by Trevor Garrod

In the first week of October I led a group of 13 British visitors to Belgium where colleagues from our sister organisation Vlaams Reizigersbond (Flemish Travellers’ Association) helped us get the most out of three full days, based in Antwerp.

We gathered in a very busy St Pancras International station on the Monday morning, as part of a long queue, and our Eurostar was late in departing – but with our tickets to “any Belgian station” we had a smooth journey and easy  interchange at Brussels Midi/Zuid, reaching Antwerp Centraal in mid afternoon. Everyone was impressed by this station, built as a terminus on a grand scale in 1905 and  reconstructed in the first decade of the 21st century with additional through platforms, in tunnel.  We were able to pick up free city maps at the tourist office on the station before heading for our hotel, ten minutes’ walk away.    

Tuesday saw us each purchasing three-day De Lijn tickets at 15 euro. These are very good value, since they give unlimited travel on all bus and tram services of De Lijn, the public transport operator owned by the Flemish government. For us this meant especially the urban networks of Antwerp and Ghent and the Coastal Tram from De Panne via Ostend to Knokke. It has an office at Antwerp’s central station.

Our first day was spent in Ghent, the second largest city of Flanders, served by three trains every hour from Antwerp; and for those in the group who were senior citizens it only cost 7,50 Euros off-peak. Younger members were charged rather more! Ghent’s main line station has been expanded in recent years and some  building work is still going on. There are two tram routes into the city centre where we visited the gothic cathedral and St Nicholas’ church, admired a cityscape of towers and gables, had a simple but tasty lunch in a cafe and then enjoyed a boat trip, with lively multilingual commentary, as the river- and canalside historic city opened up around us.  We still had time for a further tram ride to a dockland area in the north of Ghent before gathering for a bus ride to a restaurant and a late night train back to Antwerp.

Day two was spent in Antwerp, with a walk through the city centre, visit to the cathedral and Rubens’ house and for some of our group, time in the recently restored Royal Museum of Fine Arts (KMSKA). Others of us explored the tram network, including some underground sections in  the city  centre and a tunnel under the River Schelde  as well as long lines, often on central reservations, to the outskirts of the city, and others in some narrow winding inner-city streets. Members were also fascinated  by tram rides into the dockland area (originally planned by Napoleon when he occupied the city) and the regeneration being undertaken here.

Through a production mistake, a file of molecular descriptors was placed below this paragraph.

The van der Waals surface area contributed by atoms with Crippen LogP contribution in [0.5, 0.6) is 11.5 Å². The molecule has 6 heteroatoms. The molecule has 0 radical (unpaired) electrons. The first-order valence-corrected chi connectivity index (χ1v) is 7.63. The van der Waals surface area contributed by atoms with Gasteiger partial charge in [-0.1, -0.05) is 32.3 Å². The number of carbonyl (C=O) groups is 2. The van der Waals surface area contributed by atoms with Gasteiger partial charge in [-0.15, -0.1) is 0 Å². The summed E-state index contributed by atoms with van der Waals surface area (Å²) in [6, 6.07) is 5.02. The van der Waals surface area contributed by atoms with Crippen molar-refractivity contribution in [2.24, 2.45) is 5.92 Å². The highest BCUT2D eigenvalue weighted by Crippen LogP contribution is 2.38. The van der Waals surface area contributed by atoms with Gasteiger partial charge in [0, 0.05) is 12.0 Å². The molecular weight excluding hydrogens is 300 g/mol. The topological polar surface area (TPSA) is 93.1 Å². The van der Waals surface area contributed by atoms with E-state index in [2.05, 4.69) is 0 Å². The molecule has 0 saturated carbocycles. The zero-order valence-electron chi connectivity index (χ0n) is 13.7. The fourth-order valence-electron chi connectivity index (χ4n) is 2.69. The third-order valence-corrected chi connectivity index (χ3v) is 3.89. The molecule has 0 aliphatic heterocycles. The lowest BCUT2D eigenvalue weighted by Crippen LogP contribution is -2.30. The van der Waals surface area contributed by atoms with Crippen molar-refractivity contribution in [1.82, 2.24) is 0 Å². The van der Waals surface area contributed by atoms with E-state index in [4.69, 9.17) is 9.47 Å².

Our final day started with a train ride of two hours to De Panne, on the French border, across flat country with neat small towns and villages and, the further west we went, we were conscious of what was happening there between 1914 and 1918. De Panne station  is an interchange – waiting for our train was the coastal tram and, just across the road, the hourly French bus to Dunkerque.

Today there was an extra service, arranged by our Flemish friends. A vintage tram and trailers had been organised  for our party and the members of Vlaams Reizigersbond, to take us through woodland and past an amusement park (with its own tram stop)  into the seaside resort of De Panne. Here we had an hour to visit a tram depot which is now a museum run by TTO Noordzee. This is an excellent example of a voluntary association, preserving the transport heritage of the 40-mile-long Belgian Coast, where steam trams started to operate in the 1880s  and by the time of the First World War the route was electrified. For more information log on to 

After a light lunch in De Panne, also watching modern trams going past the coffee shop, we headed along the coast, some  as far as Ostende, others continuing to Blankenberge  and even Knokke.  Our return rail tickets  were valid for us to return by train from any of these three towns – which is a thoughtful and customer-friendly facility. We were told that some parts of the coastal tramway operate on a 5-minute frequency  at the height of the summer, when extra rolling stock and staff are brought in from Ghent and Antwerp.  The 15-minute frequency in October, with views of resorts, dunes, polders and sea, was fine for us.

Our return on the Friday went smoothly, but we found it wise to allow enough time in Brussels, as the Eurostar was busy.  

I had booked the tickets with one of the travel agencies which is a member of the Association of European Rail Agents.  Find out more via  .

TG 16/10/2022